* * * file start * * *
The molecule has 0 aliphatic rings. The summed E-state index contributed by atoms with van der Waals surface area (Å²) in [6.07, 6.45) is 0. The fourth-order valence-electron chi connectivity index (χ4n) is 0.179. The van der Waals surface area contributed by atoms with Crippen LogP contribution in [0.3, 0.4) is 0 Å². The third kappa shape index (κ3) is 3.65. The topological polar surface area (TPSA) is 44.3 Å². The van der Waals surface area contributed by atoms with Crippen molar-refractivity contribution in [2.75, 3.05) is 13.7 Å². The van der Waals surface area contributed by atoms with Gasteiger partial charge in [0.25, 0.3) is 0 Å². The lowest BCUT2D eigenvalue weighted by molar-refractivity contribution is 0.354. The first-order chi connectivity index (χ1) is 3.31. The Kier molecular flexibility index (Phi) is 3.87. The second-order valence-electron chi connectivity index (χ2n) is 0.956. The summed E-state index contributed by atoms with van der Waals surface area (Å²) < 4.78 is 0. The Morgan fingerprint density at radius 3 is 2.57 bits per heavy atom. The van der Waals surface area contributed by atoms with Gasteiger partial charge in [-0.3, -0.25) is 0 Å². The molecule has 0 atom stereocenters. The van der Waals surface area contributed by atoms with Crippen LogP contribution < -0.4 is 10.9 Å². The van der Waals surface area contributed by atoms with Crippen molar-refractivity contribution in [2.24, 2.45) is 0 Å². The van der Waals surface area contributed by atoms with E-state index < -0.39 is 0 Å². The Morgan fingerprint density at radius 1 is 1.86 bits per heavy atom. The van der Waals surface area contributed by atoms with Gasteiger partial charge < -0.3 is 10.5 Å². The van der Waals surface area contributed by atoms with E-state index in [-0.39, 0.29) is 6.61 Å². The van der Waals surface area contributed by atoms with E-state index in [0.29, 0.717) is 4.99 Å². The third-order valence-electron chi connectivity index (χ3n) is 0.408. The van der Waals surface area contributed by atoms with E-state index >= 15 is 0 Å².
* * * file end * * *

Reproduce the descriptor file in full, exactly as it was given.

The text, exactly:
The molecule has 0 aliphatic rings. The summed E-state index contributed by atoms with van der Waals surface area (Å²) in [6.07, 6.45) is 0. The fourth-order valence-electron chi connectivity index (χ4n) is 0.179. The van der Waals surface area contributed by atoms with Crippen LogP contribution in [0.3, 0.4) is 0 Å². The third kappa shape index (κ3) is 3.65. The topological polar surface area (TPSA) is 44.3 Å². The van der Waals surface area contributed by atoms with Crippen molar-refractivity contribution in [2.75, 3.05) is 13.7 Å². The van der Waals surface area contributed by atoms with Gasteiger partial charge in [0.25, 0.3) is 0 Å². The lowest BCUT2D eigenvalue weighted by molar-refractivity contribution is 0.354. The first-order chi connectivity index (χ1) is 3.31. The Kier molecular flexibility index (Phi) is 3.87. The second-order valence-electron chi connectivity index (χ2n) is 0.956. The summed E-state index contributed by atoms with van der Waals surface area (Å²) < 4.78 is 0. The Morgan fingerprint density at radius 3 is 2.57 bits per heavy atom. The van der Waals surface area contributed by atoms with Gasteiger partial charge in [-0.3, -0.25) is 0 Å². The molecule has 0 atom stereocenters. The van der Waals surface area contributed by atoms with Crippen LogP contribution < -0.4 is 10.9 Å². The van der Waals surface area contributed by atoms with Crippen molar-refractivity contribution in [2.24, 2.45) is 0 Å². The van der Waals surface area contributed by atoms with E-state index < -0.39 is 0 Å². The Morgan fingerprint density at radius 1 is 1.86 bits per heavy atom. The van der Waals surface area contributed by atoms with Gasteiger partial charge < -0.3 is 10.5 Å². The van der Waals surface area contributed by atoms with E-state index in [-0.39, 0.29) is 6.61 Å². The van der Waals surface area contributed by atoms with E-state index in [0.29, 0.717) is 4.99 Å². The third-order valence-electron chi connectivity index (χ3n) is 0.408. The van der Waals surface area contributed by atoms with E-state index >= 15 is 0 Å².